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Int Ophthalmol. 1993 Apr;17(2):89-93.

Effect of contact diode laser on the cornea with and without absorbing dye.

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LSU Eye Center, Louisiana State University Medical Center School of Medicine, New Orleans 70112.


The semiconductor diode laser is a near-infrared laser; its 810-nm wavelength is maximally absorbed by melanin and has substantial transmissibility through cornea and sclera. Indocyanine green is the best photosensitive dye for the diode laser. The level of corneal damage produced by 810-nm diode laser, with and without absorbing dye (indocyanine green), and photoablative capabilities of this wavelength were studied using albino rabbits. We concluded that the contact application of this wavelength to the cornea in the presence of energy-absorbing dye causes both stromal and endothelial thermal damage. Therefore, 810-nm near-infrared semiconductor diode lasers are not suitable for photorefractive keratectomy or photoablative reprofiling.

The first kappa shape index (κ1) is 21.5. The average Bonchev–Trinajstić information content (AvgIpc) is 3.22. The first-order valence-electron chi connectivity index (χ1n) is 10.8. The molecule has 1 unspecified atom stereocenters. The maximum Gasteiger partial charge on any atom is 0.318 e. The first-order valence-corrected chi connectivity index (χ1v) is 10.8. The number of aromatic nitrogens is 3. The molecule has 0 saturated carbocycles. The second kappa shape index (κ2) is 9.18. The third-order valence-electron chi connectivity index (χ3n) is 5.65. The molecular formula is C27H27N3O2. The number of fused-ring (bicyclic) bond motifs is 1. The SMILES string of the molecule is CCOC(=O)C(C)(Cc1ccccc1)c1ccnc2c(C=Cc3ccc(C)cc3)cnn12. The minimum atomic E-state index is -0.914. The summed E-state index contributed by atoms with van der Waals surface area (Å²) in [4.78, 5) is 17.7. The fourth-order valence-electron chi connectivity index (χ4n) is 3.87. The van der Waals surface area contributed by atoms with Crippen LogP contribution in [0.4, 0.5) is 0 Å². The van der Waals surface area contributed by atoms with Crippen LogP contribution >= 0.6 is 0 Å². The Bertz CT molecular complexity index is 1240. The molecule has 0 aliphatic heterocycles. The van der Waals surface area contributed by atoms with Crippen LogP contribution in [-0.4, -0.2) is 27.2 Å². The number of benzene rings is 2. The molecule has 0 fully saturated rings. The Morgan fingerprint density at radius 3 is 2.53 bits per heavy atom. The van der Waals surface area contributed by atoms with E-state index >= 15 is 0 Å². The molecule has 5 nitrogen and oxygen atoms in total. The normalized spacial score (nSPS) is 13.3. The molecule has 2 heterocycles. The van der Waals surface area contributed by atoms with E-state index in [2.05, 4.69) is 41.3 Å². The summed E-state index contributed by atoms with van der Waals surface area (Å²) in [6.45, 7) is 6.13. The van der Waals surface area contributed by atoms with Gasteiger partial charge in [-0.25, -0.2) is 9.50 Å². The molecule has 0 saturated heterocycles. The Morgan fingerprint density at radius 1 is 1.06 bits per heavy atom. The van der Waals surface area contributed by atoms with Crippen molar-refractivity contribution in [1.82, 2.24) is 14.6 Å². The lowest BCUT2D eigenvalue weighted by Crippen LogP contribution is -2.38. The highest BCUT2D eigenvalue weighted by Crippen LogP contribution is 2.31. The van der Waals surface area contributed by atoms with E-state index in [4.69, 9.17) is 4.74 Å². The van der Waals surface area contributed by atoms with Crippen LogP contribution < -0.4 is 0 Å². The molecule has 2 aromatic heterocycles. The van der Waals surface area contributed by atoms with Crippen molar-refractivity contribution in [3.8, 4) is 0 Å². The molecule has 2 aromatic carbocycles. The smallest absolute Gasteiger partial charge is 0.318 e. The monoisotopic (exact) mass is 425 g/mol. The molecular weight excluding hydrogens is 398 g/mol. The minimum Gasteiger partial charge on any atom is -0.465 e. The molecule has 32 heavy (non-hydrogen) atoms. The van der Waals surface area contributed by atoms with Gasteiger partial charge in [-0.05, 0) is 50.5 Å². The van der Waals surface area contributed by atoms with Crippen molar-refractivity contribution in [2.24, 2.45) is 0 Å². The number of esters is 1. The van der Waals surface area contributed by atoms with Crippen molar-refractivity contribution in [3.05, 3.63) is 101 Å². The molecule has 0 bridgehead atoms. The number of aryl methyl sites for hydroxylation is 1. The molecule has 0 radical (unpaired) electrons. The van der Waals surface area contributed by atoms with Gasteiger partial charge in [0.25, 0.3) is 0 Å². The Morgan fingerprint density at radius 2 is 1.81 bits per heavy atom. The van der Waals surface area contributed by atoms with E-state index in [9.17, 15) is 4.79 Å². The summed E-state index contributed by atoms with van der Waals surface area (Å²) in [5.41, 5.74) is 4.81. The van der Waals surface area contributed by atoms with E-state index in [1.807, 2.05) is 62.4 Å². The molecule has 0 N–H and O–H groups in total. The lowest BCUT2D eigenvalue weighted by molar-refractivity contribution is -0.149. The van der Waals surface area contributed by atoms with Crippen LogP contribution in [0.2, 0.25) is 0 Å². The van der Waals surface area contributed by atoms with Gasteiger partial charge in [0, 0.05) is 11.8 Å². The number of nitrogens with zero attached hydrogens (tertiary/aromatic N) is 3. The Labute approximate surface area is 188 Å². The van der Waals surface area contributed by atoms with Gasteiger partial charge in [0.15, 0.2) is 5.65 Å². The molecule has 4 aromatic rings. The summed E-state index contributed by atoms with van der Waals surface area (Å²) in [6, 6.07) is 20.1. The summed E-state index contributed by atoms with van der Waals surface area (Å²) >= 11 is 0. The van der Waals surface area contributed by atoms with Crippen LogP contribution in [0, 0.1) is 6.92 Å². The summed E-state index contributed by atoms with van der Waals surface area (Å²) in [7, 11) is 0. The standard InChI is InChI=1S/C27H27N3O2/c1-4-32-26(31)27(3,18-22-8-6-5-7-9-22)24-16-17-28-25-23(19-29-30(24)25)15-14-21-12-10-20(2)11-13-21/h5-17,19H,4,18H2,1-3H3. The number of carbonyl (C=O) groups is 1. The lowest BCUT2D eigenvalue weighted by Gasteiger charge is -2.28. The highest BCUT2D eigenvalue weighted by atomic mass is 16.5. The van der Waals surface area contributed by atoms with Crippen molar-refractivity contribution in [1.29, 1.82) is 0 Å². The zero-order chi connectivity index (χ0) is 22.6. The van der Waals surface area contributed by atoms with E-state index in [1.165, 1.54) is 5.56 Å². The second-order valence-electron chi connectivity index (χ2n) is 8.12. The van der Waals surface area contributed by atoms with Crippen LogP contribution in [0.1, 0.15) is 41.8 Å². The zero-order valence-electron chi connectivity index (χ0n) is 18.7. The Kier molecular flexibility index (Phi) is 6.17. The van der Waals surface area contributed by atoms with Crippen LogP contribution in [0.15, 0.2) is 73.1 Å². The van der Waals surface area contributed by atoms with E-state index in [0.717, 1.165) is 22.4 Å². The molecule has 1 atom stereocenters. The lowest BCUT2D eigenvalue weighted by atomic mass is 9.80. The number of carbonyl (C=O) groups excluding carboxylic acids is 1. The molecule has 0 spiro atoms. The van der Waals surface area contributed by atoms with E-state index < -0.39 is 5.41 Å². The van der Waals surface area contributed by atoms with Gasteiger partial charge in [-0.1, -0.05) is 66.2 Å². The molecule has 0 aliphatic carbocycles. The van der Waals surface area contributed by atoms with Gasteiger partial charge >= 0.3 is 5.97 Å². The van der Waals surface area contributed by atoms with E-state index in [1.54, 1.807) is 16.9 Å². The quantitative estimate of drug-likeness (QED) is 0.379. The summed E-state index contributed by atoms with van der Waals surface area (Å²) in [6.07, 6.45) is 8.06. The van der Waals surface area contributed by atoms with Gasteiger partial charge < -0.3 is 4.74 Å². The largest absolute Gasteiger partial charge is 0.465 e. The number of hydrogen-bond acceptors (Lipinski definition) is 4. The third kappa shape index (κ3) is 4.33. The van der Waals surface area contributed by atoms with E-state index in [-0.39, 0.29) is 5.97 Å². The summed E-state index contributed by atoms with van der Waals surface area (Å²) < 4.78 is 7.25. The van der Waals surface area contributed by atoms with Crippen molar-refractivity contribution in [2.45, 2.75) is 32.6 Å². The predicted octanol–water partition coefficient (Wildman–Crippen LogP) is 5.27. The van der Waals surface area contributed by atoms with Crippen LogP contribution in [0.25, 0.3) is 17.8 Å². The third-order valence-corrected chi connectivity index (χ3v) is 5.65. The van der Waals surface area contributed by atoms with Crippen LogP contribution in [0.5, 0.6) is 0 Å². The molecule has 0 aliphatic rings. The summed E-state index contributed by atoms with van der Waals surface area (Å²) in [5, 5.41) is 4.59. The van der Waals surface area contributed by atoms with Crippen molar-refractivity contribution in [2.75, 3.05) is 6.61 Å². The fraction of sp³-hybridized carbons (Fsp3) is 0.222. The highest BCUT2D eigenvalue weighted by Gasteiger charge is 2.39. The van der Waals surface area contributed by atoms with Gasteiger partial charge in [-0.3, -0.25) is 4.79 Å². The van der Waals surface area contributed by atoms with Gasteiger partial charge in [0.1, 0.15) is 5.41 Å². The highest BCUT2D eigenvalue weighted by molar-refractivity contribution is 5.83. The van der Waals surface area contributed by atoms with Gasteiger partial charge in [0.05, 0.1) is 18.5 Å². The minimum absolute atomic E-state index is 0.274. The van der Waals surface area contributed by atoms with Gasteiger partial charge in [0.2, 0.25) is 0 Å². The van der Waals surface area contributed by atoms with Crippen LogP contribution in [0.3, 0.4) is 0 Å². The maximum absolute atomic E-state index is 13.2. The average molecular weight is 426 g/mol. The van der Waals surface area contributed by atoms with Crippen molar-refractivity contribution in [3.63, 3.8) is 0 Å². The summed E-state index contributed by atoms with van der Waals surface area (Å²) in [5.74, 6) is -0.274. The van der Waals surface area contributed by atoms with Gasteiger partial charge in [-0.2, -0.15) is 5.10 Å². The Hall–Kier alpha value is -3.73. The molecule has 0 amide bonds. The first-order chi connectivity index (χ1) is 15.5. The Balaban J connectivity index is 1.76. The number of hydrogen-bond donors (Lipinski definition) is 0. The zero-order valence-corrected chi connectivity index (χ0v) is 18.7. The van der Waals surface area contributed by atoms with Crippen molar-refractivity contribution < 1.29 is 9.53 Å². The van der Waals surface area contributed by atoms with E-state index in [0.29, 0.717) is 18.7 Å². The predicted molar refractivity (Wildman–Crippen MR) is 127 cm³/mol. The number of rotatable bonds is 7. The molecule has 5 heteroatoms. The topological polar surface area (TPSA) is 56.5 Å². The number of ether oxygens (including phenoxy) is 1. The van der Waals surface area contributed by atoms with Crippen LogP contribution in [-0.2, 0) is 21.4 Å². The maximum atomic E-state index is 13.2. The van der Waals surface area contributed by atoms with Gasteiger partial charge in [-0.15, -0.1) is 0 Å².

[Indexed for MEDLINE]

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